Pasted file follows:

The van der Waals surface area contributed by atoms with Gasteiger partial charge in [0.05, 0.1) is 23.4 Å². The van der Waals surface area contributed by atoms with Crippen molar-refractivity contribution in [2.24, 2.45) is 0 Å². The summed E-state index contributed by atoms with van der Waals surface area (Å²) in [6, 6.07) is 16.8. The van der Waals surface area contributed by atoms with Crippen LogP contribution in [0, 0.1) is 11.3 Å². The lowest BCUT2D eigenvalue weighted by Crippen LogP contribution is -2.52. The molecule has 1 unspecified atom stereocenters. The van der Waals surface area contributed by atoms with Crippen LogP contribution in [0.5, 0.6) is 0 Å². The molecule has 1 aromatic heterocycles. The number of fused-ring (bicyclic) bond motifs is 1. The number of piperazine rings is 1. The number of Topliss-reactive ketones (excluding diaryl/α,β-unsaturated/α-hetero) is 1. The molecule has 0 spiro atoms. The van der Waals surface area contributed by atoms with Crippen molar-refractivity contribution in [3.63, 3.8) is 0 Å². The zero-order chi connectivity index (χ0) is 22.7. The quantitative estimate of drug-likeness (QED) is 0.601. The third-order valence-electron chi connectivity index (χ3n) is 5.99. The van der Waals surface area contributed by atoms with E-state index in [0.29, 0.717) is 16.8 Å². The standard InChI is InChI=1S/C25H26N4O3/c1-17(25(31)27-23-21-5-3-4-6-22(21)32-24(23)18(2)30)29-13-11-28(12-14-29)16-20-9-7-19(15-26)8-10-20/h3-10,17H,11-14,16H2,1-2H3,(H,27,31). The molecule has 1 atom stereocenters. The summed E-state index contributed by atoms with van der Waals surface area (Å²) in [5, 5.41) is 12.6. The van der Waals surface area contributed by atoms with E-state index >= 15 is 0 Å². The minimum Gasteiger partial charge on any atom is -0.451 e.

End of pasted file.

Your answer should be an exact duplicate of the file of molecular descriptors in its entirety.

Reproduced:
The van der Waals surface area contributed by atoms with Gasteiger partial charge in [0.05, 0.1) is 23.4 Å². The van der Waals surface area contributed by atoms with Crippen molar-refractivity contribution in [2.24, 2.45) is 0 Å². The summed E-state index contributed by atoms with van der Waals surface area (Å²) in [6, 6.07) is 16.8. The van der Waals surface area contributed by atoms with Crippen LogP contribution in [0, 0.1) is 11.3 Å². The lowest BCUT2D eigenvalue weighted by Crippen LogP contribution is -2.52. The molecule has 1 unspecified atom stereocenters. The van der Waals surface area contributed by atoms with Crippen LogP contribution in [0.5, 0.6) is 0 Å². The molecule has 1 aromatic heterocycles. The number of fused-ring (bicyclic) bond motifs is 1. The number of piperazine rings is 1. The number of Topliss-reactive ketones (excluding diaryl/α,β-unsaturated/α-hetero) is 1. The molecule has 0 spiro atoms. The van der Waals surface area contributed by atoms with Crippen molar-refractivity contribution in [3.63, 3.8) is 0 Å². The zero-order chi connectivity index (χ0) is 22.7. The quantitative estimate of drug-likeness (QED) is 0.601. The third-order valence-electron chi connectivity index (χ3n) is 5.99. The van der Waals surface area contributed by atoms with E-state index in [0.29, 0.717) is 16.8 Å². The standard InChI is InChI=1S/C25H26N4O3/c1-17(25(31)27-23-21-5-3-4-6-22(21)32-24(23)18(2)30)29-13-11-28(12-14-29)16-20-9-7-19(15-26)8-10-20/h3-10,17H,11-14,16H2,1-2H3,(H,27,31). The molecule has 1 atom stereocenters. The summed E-state index contributed by atoms with van der Waals surface area (Å²) in [5, 5.41) is 12.6. The van der Waals surface area contributed by atoms with E-state index >= 15 is 0 Å². The minimum Gasteiger partial charge on any atom is -0.451 e.